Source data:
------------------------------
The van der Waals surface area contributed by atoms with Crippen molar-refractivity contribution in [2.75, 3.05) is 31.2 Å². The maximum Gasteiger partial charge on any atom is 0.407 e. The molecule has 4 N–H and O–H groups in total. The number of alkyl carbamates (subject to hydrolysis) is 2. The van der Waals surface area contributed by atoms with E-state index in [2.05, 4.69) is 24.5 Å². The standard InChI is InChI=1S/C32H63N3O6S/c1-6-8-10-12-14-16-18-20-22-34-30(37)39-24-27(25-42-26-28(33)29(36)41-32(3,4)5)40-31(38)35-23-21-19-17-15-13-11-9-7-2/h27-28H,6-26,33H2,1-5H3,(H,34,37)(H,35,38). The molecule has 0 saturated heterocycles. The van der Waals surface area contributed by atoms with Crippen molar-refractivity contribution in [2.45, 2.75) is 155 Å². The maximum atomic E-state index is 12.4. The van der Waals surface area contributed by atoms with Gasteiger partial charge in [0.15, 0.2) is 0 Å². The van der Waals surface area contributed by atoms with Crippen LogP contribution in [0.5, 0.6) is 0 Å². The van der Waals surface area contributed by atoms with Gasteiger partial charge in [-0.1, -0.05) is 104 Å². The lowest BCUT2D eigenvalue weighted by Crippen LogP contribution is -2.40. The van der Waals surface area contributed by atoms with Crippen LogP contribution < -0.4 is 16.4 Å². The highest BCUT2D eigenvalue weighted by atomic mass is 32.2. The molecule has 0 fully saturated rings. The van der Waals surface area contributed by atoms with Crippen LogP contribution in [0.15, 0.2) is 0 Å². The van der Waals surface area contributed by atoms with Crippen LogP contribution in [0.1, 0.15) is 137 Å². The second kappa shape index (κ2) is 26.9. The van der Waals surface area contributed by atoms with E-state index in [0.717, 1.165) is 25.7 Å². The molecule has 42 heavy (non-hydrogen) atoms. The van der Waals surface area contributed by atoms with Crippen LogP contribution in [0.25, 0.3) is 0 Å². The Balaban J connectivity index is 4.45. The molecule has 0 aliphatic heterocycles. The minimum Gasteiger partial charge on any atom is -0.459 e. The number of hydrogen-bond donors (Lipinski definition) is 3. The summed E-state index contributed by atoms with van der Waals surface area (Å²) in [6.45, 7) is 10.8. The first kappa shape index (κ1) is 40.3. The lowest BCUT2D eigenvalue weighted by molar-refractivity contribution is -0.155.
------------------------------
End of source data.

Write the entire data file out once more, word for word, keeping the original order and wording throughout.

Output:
The van der Waals surface area contributed by atoms with Crippen molar-refractivity contribution in [2.75, 3.05) is 31.2 Å². The maximum Gasteiger partial charge on any atom is 0.407 e. The molecule has 4 N–H and O–H groups in total. The number of alkyl carbamates (subject to hydrolysis) is 2. The van der Waals surface area contributed by atoms with E-state index in [2.05, 4.69) is 24.5 Å². The standard InChI is InChI=1S/C32H63N3O6S/c1-6-8-10-12-14-16-18-20-22-34-30(37)39-24-27(25-42-26-28(33)29(36)41-32(3,4)5)40-31(38)35-23-21-19-17-15-13-11-9-7-2/h27-28H,6-26,33H2,1-5H3,(H,34,37)(H,35,38). The molecule has 0 saturated heterocycles. The van der Waals surface area contributed by atoms with Crippen molar-refractivity contribution in [2.45, 2.75) is 155 Å². The maximum atomic E-state index is 12.4. The van der Waals surface area contributed by atoms with Gasteiger partial charge in [0.15, 0.2) is 0 Å². The van der Waals surface area contributed by atoms with Crippen LogP contribution in [0.5, 0.6) is 0 Å². The van der Waals surface area contributed by atoms with Gasteiger partial charge in [-0.1, -0.05) is 104 Å². The lowest BCUT2D eigenvalue weighted by Crippen LogP contribution is -2.40. The van der Waals surface area contributed by atoms with Crippen LogP contribution < -0.4 is 16.4 Å². The highest BCUT2D eigenvalue weighted by atomic mass is 32.2. The molecule has 0 fully saturated rings. The van der Waals surface area contributed by atoms with Crippen LogP contribution in [0.15, 0.2) is 0 Å². The van der Waals surface area contributed by atoms with Crippen LogP contribution in [0.1, 0.15) is 137 Å². The second kappa shape index (κ2) is 26.9. The van der Waals surface area contributed by atoms with E-state index in [0.717, 1.165) is 25.7 Å². The molecule has 42 heavy (non-hydrogen) atoms. The van der Waals surface area contributed by atoms with Crippen LogP contribution in [0.25, 0.3) is 0 Å². The Balaban J connectivity index is 4.45. The molecule has 0 aliphatic heterocycles. The minimum Gasteiger partial charge on any atom is -0.459 e. The number of hydrogen-bond donors (Lipinski definition) is 3. The summed E-state index contributed by atoms with van der Waals surface area (Å²) in [6.45, 7) is 10.8. The first kappa shape index (κ1) is 40.3. The lowest BCUT2D eigenvalue weighted by molar-refractivity contribution is -0.155.